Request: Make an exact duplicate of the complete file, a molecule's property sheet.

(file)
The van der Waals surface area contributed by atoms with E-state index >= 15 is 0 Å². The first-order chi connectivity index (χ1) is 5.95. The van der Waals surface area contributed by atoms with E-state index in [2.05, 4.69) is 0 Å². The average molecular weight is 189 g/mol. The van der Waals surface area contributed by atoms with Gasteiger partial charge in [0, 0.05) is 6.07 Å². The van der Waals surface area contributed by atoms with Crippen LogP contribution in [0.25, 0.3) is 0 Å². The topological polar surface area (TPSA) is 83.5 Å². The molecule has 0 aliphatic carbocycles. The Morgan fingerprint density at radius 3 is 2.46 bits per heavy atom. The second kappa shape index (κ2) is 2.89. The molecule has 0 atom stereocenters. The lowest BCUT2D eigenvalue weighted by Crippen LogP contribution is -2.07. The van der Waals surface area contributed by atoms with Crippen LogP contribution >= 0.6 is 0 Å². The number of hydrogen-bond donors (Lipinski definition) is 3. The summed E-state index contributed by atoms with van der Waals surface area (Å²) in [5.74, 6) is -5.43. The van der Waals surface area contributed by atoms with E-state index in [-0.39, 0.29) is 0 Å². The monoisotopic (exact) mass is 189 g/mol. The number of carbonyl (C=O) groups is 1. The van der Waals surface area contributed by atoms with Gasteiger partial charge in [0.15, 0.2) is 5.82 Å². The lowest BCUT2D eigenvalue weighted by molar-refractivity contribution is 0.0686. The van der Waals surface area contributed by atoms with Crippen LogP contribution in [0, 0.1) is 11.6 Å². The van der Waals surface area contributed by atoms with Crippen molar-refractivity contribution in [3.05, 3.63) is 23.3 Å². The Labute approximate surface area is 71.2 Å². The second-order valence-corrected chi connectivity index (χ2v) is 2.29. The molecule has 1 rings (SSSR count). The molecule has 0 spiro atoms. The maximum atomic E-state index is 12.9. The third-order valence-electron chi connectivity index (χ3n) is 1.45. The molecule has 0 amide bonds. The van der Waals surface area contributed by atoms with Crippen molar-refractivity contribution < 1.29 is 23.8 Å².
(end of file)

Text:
The van der Waals surface area contributed by atoms with E-state index >= 15 is 0 Å². The first-order chi connectivity index (χ1) is 5.95. The van der Waals surface area contributed by atoms with E-state index in [2.05, 4.69) is 0 Å². The average molecular weight is 189 g/mol. The van der Waals surface area contributed by atoms with Gasteiger partial charge in [0, 0.05) is 6.07 Å². The van der Waals surface area contributed by atoms with Crippen LogP contribution in [0.25, 0.3) is 0 Å². The topological polar surface area (TPSA) is 83.5 Å². The molecule has 0 aliphatic carbocycles. The Morgan fingerprint density at radius 3 is 2.46 bits per heavy atom. The second kappa shape index (κ2) is 2.89. The molecule has 0 atom stereocenters. The lowest BCUT2D eigenvalue weighted by Crippen LogP contribution is -2.07. The van der Waals surface area contributed by atoms with Crippen LogP contribution >= 0.6 is 0 Å². The number of hydrogen-bond donors (Lipinski definition) is 3. The summed E-state index contributed by atoms with van der Waals surface area (Å²) in [5.74, 6) is -5.43. The van der Waals surface area contributed by atoms with E-state index in [-0.39, 0.29) is 0 Å². The monoisotopic (exact) mass is 189 g/mol. The number of carbonyl (C=O) groups is 1. The van der Waals surface area contributed by atoms with Gasteiger partial charge in [0.15, 0.2) is 5.82 Å². The lowest BCUT2D eigenvalue weighted by molar-refractivity contribution is 0.0686. The van der Waals surface area contributed by atoms with Crippen LogP contribution in [0, 0.1) is 11.6 Å². The van der Waals surface area contributed by atoms with Crippen molar-refractivity contribution in [3.05, 3.63) is 23.3 Å². The Labute approximate surface area is 71.2 Å². The second-order valence-corrected chi connectivity index (χ2v) is 2.29. The molecule has 1 rings (SSSR count). The molecule has 0 spiro atoms. The maximum atomic E-state index is 12.9. The third-order valence-electron chi connectivity index (χ3n) is 1.45. The molecule has 0 amide bonds. The van der Waals surface area contributed by atoms with Crippen molar-refractivity contribution < 1.29 is 23.8 Å².